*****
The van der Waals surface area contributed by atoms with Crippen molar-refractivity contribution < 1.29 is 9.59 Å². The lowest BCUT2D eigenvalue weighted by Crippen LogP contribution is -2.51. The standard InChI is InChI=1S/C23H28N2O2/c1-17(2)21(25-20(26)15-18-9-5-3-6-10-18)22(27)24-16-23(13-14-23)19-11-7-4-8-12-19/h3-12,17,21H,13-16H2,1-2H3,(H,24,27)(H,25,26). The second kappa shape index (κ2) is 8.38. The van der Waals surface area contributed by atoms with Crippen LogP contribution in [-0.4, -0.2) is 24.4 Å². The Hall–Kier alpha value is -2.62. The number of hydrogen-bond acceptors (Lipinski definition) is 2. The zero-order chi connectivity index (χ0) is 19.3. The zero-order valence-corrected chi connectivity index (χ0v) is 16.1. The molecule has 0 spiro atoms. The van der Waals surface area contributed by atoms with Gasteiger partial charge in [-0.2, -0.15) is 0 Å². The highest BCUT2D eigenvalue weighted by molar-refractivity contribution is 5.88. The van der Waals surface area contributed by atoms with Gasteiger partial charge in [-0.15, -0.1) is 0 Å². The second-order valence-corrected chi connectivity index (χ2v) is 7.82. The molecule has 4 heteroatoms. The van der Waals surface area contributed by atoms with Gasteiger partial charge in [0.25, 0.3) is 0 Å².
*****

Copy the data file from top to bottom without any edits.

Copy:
The van der Waals surface area contributed by atoms with Crippen molar-refractivity contribution < 1.29 is 9.59 Å². The lowest BCUT2D eigenvalue weighted by Crippen LogP contribution is -2.51. The standard InChI is InChI=1S/C23H28N2O2/c1-17(2)21(25-20(26)15-18-9-5-3-6-10-18)22(27)24-16-23(13-14-23)19-11-7-4-8-12-19/h3-12,17,21H,13-16H2,1-2H3,(H,24,27)(H,25,26). The second kappa shape index (κ2) is 8.38. The van der Waals surface area contributed by atoms with Crippen LogP contribution in [-0.4, -0.2) is 24.4 Å². The Hall–Kier alpha value is -2.62. The number of hydrogen-bond acceptors (Lipinski definition) is 2. The zero-order chi connectivity index (χ0) is 19.3. The zero-order valence-corrected chi connectivity index (χ0v) is 16.1. The molecule has 0 spiro atoms. The van der Waals surface area contributed by atoms with Gasteiger partial charge in [-0.2, -0.15) is 0 Å². The highest BCUT2D eigenvalue weighted by molar-refractivity contribution is 5.88. The van der Waals surface area contributed by atoms with Gasteiger partial charge in [-0.15, -0.1) is 0 Å². The second-order valence-corrected chi connectivity index (χ2v) is 7.82. The molecule has 4 heteroatoms. The van der Waals surface area contributed by atoms with Gasteiger partial charge in [0.25, 0.3) is 0 Å².